War With Iran

Frank Crimi in FrontPage As yet another international conference on Iran’s nuclear program appears on the horizon, there are growing signs that patience with economic sanctions is wearing thin   Despite continuous assurances by the Obama administration that efforts to slow down Iran’s mad dash to acquire nuclear weapons includes a military option, critics have long complained that the threat is hollow. As another international meeting on Iran’s nuclear program is being brokered, Israeli Prime Minister Binyamin Netanyahu’s name can be added to that growing chorus of critical voices. While Netanyahu has long been an outspoken advocate of imposing tough economic sanctions on Iran, he’s been a quieter voice on utilizing the military option. So, it raised eyebrows when Netanyahu, in a meeting with Vice-President Joe Biden, made it clear that further economic sanctions against Iran could not be effective unless backed up by a credible military threat. Speaking with Biden at the GA summit in New Orleans, an annual event sponsored by the Jewish Federation, Netanyahu told the vice-president: “the only time that Iran stopped its nuclear program was

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The Lame Duck Season

Frank Crimi in FrontPage While Tuesday’s election saw Republicans win control of the House in January 2011, the 111th Congress is still alive and well and poised to do some more damage Despite losing control of the House of Representatives and suffering a greatly diminished majority in the Senate, Democrats still momentarily hold on to the levers of power and are poised to complete some unfinished legislative business during the lame duck congressional session. The session is scheduled to convene on November 15, 2010, and what could transpire between then and the convening of the next Congress in January has both parties concerned. Prior to the election, Democrats signaled the reintroduction of a series of bills to be taken up during this period. At last count, there were close to 20 such bills to be considered. Senate Majority Leader Harry Reid (D-NV) already promised in his own re-election campaign to reintroduce both the DREAM Act, a fast-track for young, undocumented aliens to achieve legal citizenship, and a vote on the repeal of the Pentagon’s “don’t ask, don’t tell” policy. Both measures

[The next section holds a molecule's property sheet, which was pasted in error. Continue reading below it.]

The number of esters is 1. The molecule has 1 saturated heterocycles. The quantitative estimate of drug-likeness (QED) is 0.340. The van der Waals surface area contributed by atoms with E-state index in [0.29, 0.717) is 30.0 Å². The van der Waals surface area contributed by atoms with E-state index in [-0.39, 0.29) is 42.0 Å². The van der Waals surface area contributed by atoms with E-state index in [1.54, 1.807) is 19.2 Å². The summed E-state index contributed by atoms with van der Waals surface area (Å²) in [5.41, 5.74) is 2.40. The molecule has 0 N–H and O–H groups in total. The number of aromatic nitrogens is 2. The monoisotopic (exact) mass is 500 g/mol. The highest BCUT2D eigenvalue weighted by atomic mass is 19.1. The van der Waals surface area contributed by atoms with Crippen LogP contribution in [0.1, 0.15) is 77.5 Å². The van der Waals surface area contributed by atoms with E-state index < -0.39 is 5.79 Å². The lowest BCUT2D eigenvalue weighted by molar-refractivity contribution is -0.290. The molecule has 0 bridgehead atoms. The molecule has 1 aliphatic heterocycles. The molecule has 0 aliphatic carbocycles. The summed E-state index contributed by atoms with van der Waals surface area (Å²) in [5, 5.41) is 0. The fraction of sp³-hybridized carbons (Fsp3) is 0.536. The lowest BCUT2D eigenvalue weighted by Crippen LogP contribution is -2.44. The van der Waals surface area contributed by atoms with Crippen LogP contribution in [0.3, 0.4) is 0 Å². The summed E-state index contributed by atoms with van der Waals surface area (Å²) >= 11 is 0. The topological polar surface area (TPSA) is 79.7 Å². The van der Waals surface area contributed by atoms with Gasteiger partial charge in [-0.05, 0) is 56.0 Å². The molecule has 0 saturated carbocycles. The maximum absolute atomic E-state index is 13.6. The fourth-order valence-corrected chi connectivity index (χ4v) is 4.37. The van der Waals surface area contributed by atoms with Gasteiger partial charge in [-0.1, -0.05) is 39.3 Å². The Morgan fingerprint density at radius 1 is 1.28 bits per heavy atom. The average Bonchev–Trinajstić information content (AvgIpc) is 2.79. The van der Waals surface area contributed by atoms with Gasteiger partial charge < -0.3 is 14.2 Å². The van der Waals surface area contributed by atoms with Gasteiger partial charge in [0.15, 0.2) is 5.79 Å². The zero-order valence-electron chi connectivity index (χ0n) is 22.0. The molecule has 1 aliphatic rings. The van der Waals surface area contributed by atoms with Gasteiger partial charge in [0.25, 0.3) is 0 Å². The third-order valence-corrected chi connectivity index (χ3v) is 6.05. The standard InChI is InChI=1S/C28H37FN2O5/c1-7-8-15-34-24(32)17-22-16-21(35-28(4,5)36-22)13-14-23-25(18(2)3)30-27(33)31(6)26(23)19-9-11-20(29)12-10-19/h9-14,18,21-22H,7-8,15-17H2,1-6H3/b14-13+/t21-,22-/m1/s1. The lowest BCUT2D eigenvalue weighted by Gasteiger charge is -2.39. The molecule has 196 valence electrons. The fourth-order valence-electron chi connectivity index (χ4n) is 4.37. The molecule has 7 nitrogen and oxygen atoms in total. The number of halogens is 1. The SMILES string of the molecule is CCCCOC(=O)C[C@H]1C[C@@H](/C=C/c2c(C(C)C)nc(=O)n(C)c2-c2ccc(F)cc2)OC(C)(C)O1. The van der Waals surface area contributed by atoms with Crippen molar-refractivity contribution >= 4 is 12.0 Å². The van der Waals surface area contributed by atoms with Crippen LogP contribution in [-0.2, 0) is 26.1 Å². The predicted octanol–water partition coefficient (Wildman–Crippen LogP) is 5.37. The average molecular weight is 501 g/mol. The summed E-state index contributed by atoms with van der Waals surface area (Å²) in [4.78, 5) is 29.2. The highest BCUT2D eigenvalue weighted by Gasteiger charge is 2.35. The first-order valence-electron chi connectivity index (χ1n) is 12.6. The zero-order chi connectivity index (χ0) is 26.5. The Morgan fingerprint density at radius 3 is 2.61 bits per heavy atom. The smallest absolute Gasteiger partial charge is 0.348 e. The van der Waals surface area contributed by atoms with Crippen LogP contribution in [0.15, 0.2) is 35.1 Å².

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The GOP’s Real Challenge

  Frank Crimi in FrontPage The hard choices required to lower the national debt may end up hurting Republicans more than Democrats Despite the Republican Party’s current optimism over its political chances in the upcoming midterm election, the recent release by the Treasury Department of the latest national debt figures may portend unforeseen problems for the party’s future electoral prospects. While Democrats may be held accountable by voters in November for our fiscal nightmare, Republicans may actually be the ones to suffer the longer-term effects. The Treasury Department’s report shows the national debt has increased by $3 trillion over the two years of the Obama presidency, raising the nation’s new overall debt total to $13.655 trillion. At the current rate of spending, the total debt accumulated by the end of Obama’s first term will be $5.9 trillion, compared to the $4.9 trillion accumulated over the entire eight years of the Bush administration. While it can certainly be argued that both political parties share a degree of blame in this economic calamity, their level of complicity is highly different. The Bush administration